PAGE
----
In 120, Emperor Ān named his only son, Prince Bǎo, crown prince.
Empress Dowager Deng died in 121, and Emperor An, at the age of 27, finally had the reins of the imperial administration. He posthumously honored his father Prince Qing as Emperor Xiaode and his mother Consort Zuǒ as Empress Xiaode; his paternal grandmother Consort Song as Empress Jingyin; and his stepmother Consort Gěng with the unique title of "Grand Consort of Gānlíng" (甘陵大貴人, Gānlíng being Prince Qing's tomb) -- a title inferior to his mother's, even though Consort Gěng was his father's wife. He, however, was close to her and her brother Gěng Bǎo (耿寶), and he quickly made his stepuncle a powerful official in his administration.
Initially, Emperor Ān continued to follow Empress Dowager Deng's policies, including leaving members of her clan in important advisorial positions. However, his own close circle of associates, including Jiang, Li, Wang, and Empress Yan, were ready to act. Late in 121, he stripped members of the Deng clan of their posts and fiefs, and many of them committed suicide, probably under duress. Later, he relented and allowed some of the survivors to return, but by that time the Deng clan had been decimated.
In the place of the Dengs, the Song clan of Emperor Ān's grandmother became honored, but wielding much more actual power were the clan of the empress, the Yáns—particularly Empress Yán's brothers Yán Xiǎn (閻顯), Yán Jǐng (閻景), and Yán Yào (閻耀). Also powerful were the eunuchs Jiang and Li, who were created marquesses. They, along with several other eunuchs, as well as Wang and her daughter Bó Róng (伯榮), became extremely corrupt in their ways, without any punishment from Emperor Ān, who ignored all criticism of these individuals. Emperor Ān often listened to their suggestions, while ignoring the advice of his key officials. One of the most outspoken ones, Yáng Zhèn (楊震), the commander of the armed forces, was eventually removed from his post in 124 and committed suicide in protest.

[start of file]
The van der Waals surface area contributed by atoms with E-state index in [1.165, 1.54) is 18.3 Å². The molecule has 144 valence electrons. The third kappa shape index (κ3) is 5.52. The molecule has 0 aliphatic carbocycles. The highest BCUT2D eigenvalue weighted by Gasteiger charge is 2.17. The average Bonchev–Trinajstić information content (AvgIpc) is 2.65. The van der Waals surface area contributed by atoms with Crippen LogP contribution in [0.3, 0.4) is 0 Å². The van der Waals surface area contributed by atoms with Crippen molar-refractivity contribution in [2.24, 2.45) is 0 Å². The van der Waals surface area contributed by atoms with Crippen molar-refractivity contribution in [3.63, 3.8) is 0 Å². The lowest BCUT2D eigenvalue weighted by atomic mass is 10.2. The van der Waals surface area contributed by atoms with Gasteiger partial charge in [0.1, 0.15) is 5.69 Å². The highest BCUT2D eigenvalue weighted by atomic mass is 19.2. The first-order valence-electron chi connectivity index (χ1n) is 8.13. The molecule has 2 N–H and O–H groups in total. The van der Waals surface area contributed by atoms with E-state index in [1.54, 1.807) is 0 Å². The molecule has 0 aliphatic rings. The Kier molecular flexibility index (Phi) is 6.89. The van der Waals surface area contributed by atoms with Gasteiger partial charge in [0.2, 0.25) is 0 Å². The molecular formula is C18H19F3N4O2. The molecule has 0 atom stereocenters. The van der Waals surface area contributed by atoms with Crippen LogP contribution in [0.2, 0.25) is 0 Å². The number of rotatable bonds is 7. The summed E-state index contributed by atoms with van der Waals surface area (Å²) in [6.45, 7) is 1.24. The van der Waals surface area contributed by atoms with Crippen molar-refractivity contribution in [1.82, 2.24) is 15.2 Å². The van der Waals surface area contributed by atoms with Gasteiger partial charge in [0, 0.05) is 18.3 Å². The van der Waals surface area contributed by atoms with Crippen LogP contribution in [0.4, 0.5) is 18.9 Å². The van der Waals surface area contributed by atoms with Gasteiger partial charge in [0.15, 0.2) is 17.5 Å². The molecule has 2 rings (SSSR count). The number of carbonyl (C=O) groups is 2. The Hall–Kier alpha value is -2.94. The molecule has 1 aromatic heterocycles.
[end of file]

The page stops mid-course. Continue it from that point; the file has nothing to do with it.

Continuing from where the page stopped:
In 121, there were again Qiang and Xianbei rebellions, which would continue to plague Emperor Ān for the rest of his reign. The only border where there were Hàn accomplishments during Emperor Ān's reign was on the northwestern front—the Xiyu (modern Xinjiang and former Soviet central Asia) -- where Ban Chao's son Ban Yong (班勇) was able to reestablish Hàn suzerainty over a number of kingdoms.
In 124, Wang Sheng, Jiang Jing, and another eunuch Fán Fēng (樊豐) falsely accused Crown Prince Bǎo's wet nurse Wáng Nán (王男) and chef Bǐng Jí (邴吉, not to be confused with Emperor Xuan's prime minister of the same name), and Wáng and Bǐng were executed. Crown Prince Bǎo was greatly saddened. Jiang and Fán, fearful of reprisals later, entered into a conspiracy with Empress Yán (who had always hated Crown Prince Bǎo as not born of herself) to falsely accuse Crown Prince Bǎo and his servants of crimes. Emperor Ān believed them, and demoted Crown Prince Bǎo to be the Prince of Jiyin.
In 125, Emperor Ān was on a trip to Wancheng (宛城, in modern Nanyang, Hénán) when he suddenly felt ill and decided to return to Luòyáng. Before he could, however, he died. Empress Yán did not want to allow his son Prince Bǎo to be emperor; instead, she made Liú Yi (劉懿), the Marquess of Beixiang, a grandson of Emperor Zhang and Emperor Ān's cousin, emperor. (How old he was is not recorded in history, but implicitly, he was believed to be far younger than Prince Bǎo, who was 10 at the time.) The young emperor, however, died later that year, and a number of eunuchs loyal to Prince Bǎo, led by Sun Cheng, carried out a coup d'état and made Prince Bǎo emperor (as Emperor Shun). The Yáns were slaughtered, except for Empress Dowager Yán.
- Yongchu (永初 py. yŏng chū) 107–113
- Yuanchu (元初 py. yúan chū) 114–120
- Yongning (永寧 py. yŏng níng) 120–121
- Jianguang (建光 py. jiàn guāng) 121–122
- Yanguang (延光 py. yán guāng) 122–125
- Consort Zuo Xiao'e (左小娥)
- Empress Yan Ji (created 115, d. 126)
- Major Concubines
- Consort Li, mother of Emperor Shun (poisoned 115)
- Liu Bao (劉保), the Crown Prince (created 120, deposed 124), later the Prince of Jiyin (created 124), later Emperor Shun of Han
- Fraser (2014): 370.
- Works cited
- Fraser, Ian W. (2014). "Zhang Heng 张衡", The Berkshire Dictionary of Chinese Biography, vol. 3. Great Barrington, MA: Berkshire Publishing, pp. 369–76.
Emperor An of HanBorn: 94 Died: 125
Emperor Shang of Han
|Emperor of China
with Empress Dowager Deng (106–121)
Marquess of Beixiang